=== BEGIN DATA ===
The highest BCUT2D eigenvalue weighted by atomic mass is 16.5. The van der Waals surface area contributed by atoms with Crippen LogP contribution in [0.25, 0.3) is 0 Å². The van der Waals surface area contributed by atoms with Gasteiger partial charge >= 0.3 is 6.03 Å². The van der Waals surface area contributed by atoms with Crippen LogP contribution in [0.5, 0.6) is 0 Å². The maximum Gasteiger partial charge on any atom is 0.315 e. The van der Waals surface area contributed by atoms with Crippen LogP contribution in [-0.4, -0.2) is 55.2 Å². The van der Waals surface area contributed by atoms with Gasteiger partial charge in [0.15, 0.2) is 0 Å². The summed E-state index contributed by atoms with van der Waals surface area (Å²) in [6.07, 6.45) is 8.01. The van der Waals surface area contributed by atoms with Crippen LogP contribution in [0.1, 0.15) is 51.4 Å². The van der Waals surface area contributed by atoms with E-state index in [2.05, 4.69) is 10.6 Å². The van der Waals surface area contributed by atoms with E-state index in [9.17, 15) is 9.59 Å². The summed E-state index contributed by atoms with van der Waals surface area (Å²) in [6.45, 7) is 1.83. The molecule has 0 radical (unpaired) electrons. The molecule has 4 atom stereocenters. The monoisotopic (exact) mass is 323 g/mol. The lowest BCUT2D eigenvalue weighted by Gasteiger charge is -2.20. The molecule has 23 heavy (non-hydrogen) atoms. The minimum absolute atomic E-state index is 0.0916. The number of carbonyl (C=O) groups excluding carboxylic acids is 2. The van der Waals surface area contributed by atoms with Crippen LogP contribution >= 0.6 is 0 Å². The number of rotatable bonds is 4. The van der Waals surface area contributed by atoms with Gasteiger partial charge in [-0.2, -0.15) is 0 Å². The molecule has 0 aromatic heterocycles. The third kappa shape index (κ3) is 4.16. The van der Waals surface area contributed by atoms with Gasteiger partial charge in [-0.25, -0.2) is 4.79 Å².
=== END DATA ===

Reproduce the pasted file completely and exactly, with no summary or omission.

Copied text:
The highest BCUT2D eigenvalue weighted by atomic mass is 16.5. The van der Waals surface area contributed by atoms with Crippen LogP contribution in [0.25, 0.3) is 0 Å². The van der Waals surface area contributed by atoms with Gasteiger partial charge >= 0.3 is 6.03 Å². The van der Waals surface area contributed by atoms with Crippen LogP contribution in [0.5, 0.6) is 0 Å². The maximum Gasteiger partial charge on any atom is 0.315 e. The van der Waals surface area contributed by atoms with Crippen LogP contribution in [-0.4, -0.2) is 55.2 Å². The van der Waals surface area contributed by atoms with Gasteiger partial charge in [0.15, 0.2) is 0 Å². The summed E-state index contributed by atoms with van der Waals surface area (Å²) in [6.07, 6.45) is 8.01. The van der Waals surface area contributed by atoms with Crippen LogP contribution in [0.1, 0.15) is 51.4 Å². The van der Waals surface area contributed by atoms with E-state index in [2.05, 4.69) is 10.6 Å². The van der Waals surface area contributed by atoms with E-state index in [9.17, 15) is 9.59 Å². The summed E-state index contributed by atoms with van der Waals surface area (Å²) in [6.45, 7) is 1.83. The molecule has 0 radical (unpaired) electrons. The molecule has 4 atom stereocenters. The monoisotopic (exact) mass is 323 g/mol. The lowest BCUT2D eigenvalue weighted by Gasteiger charge is -2.20. The molecule has 23 heavy (non-hydrogen) atoms. The minimum absolute atomic E-state index is 0.0916. The number of carbonyl (C=O) groups excluding carboxylic acids is 2. The van der Waals surface area contributed by atoms with Crippen LogP contribution >= 0.6 is 0 Å². The number of rotatable bonds is 4. The van der Waals surface area contributed by atoms with Gasteiger partial charge in [-0.2, -0.15) is 0 Å². The molecule has 0 aromatic heterocycles. The third kappa shape index (κ3) is 4.16. The van der Waals surface area contributed by atoms with Gasteiger partial charge in [-0.25, -0.2) is 4.79 Å².